Indexed on: 23 May '15Published on: 23 May '15Published in: International Journal of Pharmaceutics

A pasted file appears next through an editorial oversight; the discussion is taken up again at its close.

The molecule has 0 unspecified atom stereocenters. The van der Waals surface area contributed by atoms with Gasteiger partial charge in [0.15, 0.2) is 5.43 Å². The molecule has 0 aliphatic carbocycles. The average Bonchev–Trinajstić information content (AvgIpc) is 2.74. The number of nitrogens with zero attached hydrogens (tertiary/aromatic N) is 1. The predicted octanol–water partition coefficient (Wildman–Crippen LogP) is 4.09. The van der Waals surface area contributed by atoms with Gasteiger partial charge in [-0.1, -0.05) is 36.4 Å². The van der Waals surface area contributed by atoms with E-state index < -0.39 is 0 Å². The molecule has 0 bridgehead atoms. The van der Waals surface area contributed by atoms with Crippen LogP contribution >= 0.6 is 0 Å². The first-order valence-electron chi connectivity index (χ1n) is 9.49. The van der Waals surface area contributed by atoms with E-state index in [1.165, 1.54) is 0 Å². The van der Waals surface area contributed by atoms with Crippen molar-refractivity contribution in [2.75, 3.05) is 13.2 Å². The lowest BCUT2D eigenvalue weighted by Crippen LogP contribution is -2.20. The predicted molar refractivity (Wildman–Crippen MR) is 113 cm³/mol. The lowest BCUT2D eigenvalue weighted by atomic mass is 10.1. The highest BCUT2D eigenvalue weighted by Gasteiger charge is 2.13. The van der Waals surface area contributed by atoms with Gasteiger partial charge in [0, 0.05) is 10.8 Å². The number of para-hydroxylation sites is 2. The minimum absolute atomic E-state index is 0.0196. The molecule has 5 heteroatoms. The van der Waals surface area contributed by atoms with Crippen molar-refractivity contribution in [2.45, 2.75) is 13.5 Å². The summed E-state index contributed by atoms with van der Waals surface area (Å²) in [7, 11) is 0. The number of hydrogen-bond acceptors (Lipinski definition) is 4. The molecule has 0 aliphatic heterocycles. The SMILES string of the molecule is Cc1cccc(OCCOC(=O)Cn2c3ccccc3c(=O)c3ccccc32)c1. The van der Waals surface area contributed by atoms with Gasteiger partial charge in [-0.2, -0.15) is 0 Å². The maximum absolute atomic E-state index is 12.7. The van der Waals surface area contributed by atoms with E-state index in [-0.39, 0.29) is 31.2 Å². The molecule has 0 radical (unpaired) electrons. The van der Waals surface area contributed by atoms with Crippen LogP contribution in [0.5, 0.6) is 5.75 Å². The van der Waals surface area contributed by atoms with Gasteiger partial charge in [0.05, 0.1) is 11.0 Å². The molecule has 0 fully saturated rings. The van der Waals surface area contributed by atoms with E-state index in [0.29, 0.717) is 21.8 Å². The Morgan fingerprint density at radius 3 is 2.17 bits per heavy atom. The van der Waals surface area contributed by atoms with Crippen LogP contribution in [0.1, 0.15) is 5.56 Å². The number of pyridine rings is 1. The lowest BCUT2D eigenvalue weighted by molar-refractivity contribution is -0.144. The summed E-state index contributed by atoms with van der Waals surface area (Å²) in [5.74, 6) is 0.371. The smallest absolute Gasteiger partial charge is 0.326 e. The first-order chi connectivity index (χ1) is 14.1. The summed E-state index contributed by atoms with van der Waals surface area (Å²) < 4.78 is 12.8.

Most frequently the use of bioactive molecules for the supplementation of food and beverages is hampered by stability limitations or inadequate intestinal absorption. This work evaluates in vitro the role that the interface of the nanoemulsion has on the physicochemical properties, the stability behavior and the enzymatic degradation after oral intake. For that purpose three soybean oil (SB) formulations were studied. These formulations were based on the emulsifier lecithin but modified with two non-ionic surfactants Pluronic(®) F68 (PF68) or Pluronic(®) F127 (PF127) yielding (i) SB-NE (only lecithin on the interface), (ii) SB-NE PF68 (lecithin plus PF68) and 9 (iii) SB-NE PF127 (lecithin plus PF127). All the formulations tested were low polydispersed and showed a size of about 200 nm and ζ-potential of -50 mV. The in vitro colloidal stability assay showed that lecithin itself was able to promote that formulations reach unaltered to the small intestine and facilitate the absorption of the antioxidant payload on a tunable fashion there (with in vitro bioaccessibility values from around 40% up to a 70%). PF68 was able to sterically stabilize the formulation against the aggregation induced by the pH and electrolytes of the simulated gastrointestinal track; however, this surfactant was easily displaced by the lipases of the simulated intestinal milieu being unable to modulate the digestion pattern of the oil droplets in the small intestine. Finally, PF127 displayed a strong steric potential that dramatically reduced the interaction of the oil droplets with lipases in vitro, which will compromise the capacity of the formulation to improve the bioaccessibility of the loaded antioxidant.